My earlier U.S. Pat. No. 3,695,173, issued on Oct. 3, 1972, provides an improved apparatus for filtration-dewatering of sludge continuously. It has a permanent filter-dewatering medium comprising a series of hoops or rings separated and closely spaced from each other and held together as a single unit by a frame, and apparatus for continuously cleaning the filter-dewatering medium while filtering or dewatering. To prevent plugging or blinding and interruption of continuous filtration or dewatering, cutter or slot cleaning blades are secured to the outer edge of the screw conveyor, projecting out radially and spaced to extend into the slots or spaces between the closely spaced filter rings or hoops. The fine solids which have entered and become wedged in the spaces between the filter rings tending to plug or blind the open area of the filter-dewatering medium and the small stringy portions of large solids which have entered the spaces between the filter rings, but cannot pass through and out due to the large portions of the solids being retained on the surface of the filter-dewatering medium, are dislodged and pass through and out with the filtrate with the cutting or cleaning action of the cutter or slot-cleaning blades, when the rotating helical blade of the screw conveyor along with the conveyed sludge or dewatered solids, cuts and scrapes away the solids retained on the filter-dewatering medium.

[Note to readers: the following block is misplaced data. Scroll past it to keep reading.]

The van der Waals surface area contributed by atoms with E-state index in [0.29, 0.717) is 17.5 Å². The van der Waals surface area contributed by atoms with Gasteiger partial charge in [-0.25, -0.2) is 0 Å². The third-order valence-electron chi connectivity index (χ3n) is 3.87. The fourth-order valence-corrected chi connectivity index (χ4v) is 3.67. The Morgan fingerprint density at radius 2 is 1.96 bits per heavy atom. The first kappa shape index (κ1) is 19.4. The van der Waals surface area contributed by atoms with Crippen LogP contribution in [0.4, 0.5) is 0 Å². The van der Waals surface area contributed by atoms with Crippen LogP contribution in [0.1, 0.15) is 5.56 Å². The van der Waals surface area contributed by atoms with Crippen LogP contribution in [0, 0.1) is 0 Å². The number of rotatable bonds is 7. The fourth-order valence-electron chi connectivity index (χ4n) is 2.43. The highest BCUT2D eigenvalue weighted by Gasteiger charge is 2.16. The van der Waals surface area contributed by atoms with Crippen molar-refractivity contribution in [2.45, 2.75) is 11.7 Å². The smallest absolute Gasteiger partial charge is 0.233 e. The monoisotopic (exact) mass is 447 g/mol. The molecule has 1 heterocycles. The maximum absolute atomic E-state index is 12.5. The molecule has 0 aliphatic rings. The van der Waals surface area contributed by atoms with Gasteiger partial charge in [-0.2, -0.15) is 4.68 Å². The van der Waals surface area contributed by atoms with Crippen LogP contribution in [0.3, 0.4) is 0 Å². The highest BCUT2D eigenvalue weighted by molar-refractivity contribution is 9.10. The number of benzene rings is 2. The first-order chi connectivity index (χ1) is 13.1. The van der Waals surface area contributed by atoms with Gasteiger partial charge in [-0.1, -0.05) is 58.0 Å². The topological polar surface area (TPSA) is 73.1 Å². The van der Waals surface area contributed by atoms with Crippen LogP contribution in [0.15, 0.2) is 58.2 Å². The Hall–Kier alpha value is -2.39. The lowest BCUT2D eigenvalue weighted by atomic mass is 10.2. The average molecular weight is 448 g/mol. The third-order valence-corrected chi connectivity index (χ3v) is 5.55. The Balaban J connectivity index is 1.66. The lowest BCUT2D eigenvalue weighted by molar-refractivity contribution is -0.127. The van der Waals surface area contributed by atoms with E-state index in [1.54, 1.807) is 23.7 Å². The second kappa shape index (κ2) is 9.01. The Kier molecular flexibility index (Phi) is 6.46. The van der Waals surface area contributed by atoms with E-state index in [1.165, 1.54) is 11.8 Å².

U.S. Pat. No. 3,695,173 also provides apparatus to decrease the initial or design open area of the filter-dewatering medium to prevent undue bleeding of the solids into the filtrate by the utilization of slot-reducing or space-bridging members or material which bridge or partially close or effectively reduce the open area or spaces between the closely spaced filter rings of the filter-dewatering medium when the sludge nature and consistency warrants.

An important object of this invention is to provide a greatly improved apparatus for filter-dewatering-expression of sewage sludge or other slurries. One aspect is directed to improved apparatus for preventing plugging and blinding of the filter-dewatering medium and interruption of the continuous filtration, dewatering, and expression.